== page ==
Trees fulfill various environmental functions besides beautifying the city, such as capturing carbon from carbon dioxide emissions, reducing electricity consumption by cooling or heating buildings, mitigating suspended particles, amongst other functions that help provide well-being to the population (Miller et al. 2015, Ponce-Donoso et al. 2016). Likewise, their presence in the city has both intrinsic and monetary value (Ponce-Donoso et al. 2012), which gives cities heritage value, both public and private.

The provision of these benefits is maintained if trees are in good sanitary conditions and adapted to the site, otherwise, they can cause damage to people or property, or temporary cut of essential services due to failures of branches or entire trees (Calaza and Iglesias 2016).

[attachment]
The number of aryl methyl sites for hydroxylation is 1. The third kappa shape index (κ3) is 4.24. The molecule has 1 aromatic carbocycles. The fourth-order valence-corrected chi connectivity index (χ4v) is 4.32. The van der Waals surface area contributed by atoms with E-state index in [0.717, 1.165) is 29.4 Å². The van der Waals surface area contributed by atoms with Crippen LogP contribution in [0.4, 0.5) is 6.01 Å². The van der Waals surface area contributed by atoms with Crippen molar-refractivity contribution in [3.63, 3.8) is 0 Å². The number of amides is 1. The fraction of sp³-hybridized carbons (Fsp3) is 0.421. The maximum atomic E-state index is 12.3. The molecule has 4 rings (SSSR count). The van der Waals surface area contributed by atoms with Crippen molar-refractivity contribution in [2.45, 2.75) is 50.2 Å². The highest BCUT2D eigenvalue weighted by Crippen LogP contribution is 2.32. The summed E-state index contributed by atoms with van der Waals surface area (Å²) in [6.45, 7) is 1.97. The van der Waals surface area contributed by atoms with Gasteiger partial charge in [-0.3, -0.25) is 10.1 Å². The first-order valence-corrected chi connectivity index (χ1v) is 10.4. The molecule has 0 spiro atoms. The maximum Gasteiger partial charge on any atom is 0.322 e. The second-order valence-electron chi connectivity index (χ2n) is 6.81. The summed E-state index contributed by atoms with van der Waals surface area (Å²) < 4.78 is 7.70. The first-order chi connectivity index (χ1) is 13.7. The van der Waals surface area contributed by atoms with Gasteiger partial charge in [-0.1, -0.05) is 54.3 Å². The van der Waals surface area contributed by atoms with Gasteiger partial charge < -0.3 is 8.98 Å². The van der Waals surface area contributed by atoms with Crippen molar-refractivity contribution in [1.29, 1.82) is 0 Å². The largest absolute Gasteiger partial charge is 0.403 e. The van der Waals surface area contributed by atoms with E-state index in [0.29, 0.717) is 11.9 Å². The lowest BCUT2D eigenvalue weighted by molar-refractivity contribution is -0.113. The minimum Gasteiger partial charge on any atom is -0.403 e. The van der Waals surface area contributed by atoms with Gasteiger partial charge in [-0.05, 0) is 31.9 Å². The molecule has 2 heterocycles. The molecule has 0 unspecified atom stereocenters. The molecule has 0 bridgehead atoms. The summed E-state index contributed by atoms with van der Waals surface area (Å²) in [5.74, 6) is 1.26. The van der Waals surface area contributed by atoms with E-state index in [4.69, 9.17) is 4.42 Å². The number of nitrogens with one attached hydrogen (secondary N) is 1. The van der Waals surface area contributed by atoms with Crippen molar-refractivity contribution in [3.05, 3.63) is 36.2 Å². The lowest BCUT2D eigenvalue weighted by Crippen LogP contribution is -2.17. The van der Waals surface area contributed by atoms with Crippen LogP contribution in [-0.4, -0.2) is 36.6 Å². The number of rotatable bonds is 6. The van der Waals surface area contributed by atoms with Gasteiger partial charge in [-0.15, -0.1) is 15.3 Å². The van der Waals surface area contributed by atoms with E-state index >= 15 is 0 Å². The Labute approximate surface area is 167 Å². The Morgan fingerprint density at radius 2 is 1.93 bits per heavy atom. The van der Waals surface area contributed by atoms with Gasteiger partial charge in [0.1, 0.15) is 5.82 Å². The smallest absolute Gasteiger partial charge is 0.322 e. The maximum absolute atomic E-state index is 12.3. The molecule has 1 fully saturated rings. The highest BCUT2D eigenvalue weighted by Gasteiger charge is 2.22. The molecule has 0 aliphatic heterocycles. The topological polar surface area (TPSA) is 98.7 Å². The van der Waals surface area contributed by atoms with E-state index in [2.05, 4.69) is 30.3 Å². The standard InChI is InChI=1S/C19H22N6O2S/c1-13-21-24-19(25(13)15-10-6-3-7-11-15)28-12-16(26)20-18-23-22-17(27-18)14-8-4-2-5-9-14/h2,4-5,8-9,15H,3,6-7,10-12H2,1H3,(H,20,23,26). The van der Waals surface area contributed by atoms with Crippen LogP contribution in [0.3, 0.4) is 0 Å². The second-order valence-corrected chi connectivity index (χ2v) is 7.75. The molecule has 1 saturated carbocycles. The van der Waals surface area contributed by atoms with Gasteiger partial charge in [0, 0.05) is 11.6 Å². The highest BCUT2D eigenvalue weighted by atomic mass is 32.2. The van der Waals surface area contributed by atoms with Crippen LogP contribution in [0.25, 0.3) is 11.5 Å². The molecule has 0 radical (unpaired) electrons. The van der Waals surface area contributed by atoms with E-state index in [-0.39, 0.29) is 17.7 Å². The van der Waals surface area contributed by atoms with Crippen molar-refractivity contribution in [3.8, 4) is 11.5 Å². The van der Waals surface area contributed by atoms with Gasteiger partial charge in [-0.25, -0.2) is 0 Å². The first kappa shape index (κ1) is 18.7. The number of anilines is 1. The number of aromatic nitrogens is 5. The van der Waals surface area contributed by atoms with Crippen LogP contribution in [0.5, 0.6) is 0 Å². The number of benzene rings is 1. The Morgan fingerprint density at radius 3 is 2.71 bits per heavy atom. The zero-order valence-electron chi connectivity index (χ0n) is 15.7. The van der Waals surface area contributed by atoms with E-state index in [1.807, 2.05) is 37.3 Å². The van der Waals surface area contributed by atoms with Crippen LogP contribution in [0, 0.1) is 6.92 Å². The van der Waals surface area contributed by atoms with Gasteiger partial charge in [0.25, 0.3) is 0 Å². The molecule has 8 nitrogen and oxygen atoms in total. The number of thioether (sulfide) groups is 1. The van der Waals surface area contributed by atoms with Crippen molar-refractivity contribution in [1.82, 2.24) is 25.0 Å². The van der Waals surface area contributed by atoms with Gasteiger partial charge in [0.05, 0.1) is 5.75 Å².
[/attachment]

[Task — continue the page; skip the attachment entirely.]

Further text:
Montevideo has more than 200.000 street trees, to which are added those located in squares, parks and private locations (Terrani 2014), where most predominant species are classified as "mature functional" or "mature in late functional stages". Terrani (2014) indicates that the vegetative state of trees in general is good, though there are a significant number of trees of advanced age and large size, relevant characteristics at the time of carrying out a risk assessment (Dunster et al. 2017, Koeser and Smiley 2017).

In this context, the assessment of the risk condition of the urban tree is relevant for society, mainly for municipal managers, posing two important challenges: the determination of risk and its management (Calaza and Iglesias 2016), reducing its potentiality and preserving a desirable vegetation cover.